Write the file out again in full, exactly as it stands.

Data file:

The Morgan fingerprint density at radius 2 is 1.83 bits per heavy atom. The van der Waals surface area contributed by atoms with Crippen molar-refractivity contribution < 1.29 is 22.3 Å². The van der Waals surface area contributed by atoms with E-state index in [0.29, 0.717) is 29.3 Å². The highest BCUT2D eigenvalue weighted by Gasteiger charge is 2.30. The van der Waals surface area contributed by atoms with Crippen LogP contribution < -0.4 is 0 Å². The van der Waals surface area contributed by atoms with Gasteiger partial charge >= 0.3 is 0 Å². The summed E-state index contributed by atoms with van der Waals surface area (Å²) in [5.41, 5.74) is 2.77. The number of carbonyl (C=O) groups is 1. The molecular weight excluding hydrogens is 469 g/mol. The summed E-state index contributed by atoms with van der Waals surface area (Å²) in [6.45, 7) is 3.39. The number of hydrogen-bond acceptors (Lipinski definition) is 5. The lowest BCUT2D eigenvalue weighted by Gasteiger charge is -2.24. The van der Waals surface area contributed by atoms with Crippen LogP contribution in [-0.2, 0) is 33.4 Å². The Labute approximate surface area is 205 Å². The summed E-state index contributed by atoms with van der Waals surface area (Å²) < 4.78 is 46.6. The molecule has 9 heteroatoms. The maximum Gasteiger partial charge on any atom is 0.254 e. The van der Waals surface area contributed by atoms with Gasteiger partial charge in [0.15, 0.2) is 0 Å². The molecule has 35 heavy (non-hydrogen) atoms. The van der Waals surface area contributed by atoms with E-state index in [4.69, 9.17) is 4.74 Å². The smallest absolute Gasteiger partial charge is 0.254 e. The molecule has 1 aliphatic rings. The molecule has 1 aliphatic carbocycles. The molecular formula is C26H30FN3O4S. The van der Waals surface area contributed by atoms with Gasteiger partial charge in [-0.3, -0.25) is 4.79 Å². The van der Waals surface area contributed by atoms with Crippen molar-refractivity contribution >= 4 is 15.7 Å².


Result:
The Morgan fingerprint density at radius 2 is 1.83 bits per heavy atom. The van der Waals surface area contributed by atoms with Crippen molar-refractivity contribution < 1.29 is 22.3 Å². The van der Waals surface area contributed by atoms with E-state index in [0.29, 0.717) is 29.3 Å². The highest BCUT2D eigenvalue weighted by Gasteiger charge is 2.30. The van der Waals surface area contributed by atoms with Crippen LogP contribution < -0.4 is 0 Å². The van der Waals surface area contributed by atoms with Gasteiger partial charge >= 0.3 is 0 Å². The summed E-state index contributed by atoms with van der Waals surface area (Å²) in [5.41, 5.74) is 2.77. The number of carbonyl (C=O) groups is 1. The molecular weight excluding hydrogens is 469 g/mol. The summed E-state index contributed by atoms with van der Waals surface area (Å²) in [6.45, 7) is 3.39. The number of hydrogen-bond acceptors (Lipinski definition) is 5. The lowest BCUT2D eigenvalue weighted by Gasteiger charge is -2.24. The van der Waals surface area contributed by atoms with Crippen LogP contribution in [-0.2, 0) is 33.4 Å². The Labute approximate surface area is 205 Å². The summed E-state index contributed by atoms with van der Waals surface area (Å²) < 4.78 is 46.6. The molecule has 9 heteroatoms. The maximum Gasteiger partial charge on any atom is 0.254 e. The van der Waals surface area contributed by atoms with Gasteiger partial charge in [0.15, 0.2) is 0 Å². The molecule has 35 heavy (non-hydrogen) atoms. The van der Waals surface area contributed by atoms with E-state index in [4.69, 9.17) is 4.74 Å². The smallest absolute Gasteiger partial charge is 0.254 e. The molecule has 1 aliphatic rings. The molecule has 1 aliphatic carbocycles. The molecular formula is C26H30FN3O4S. The van der Waals surface area contributed by atoms with Gasteiger partial charge in [-0.3, -0.25) is 4.79 Å². The van der Waals surface area contributed by atoms with Crippen molar-refractivity contribution >= 4 is 15.7 Å².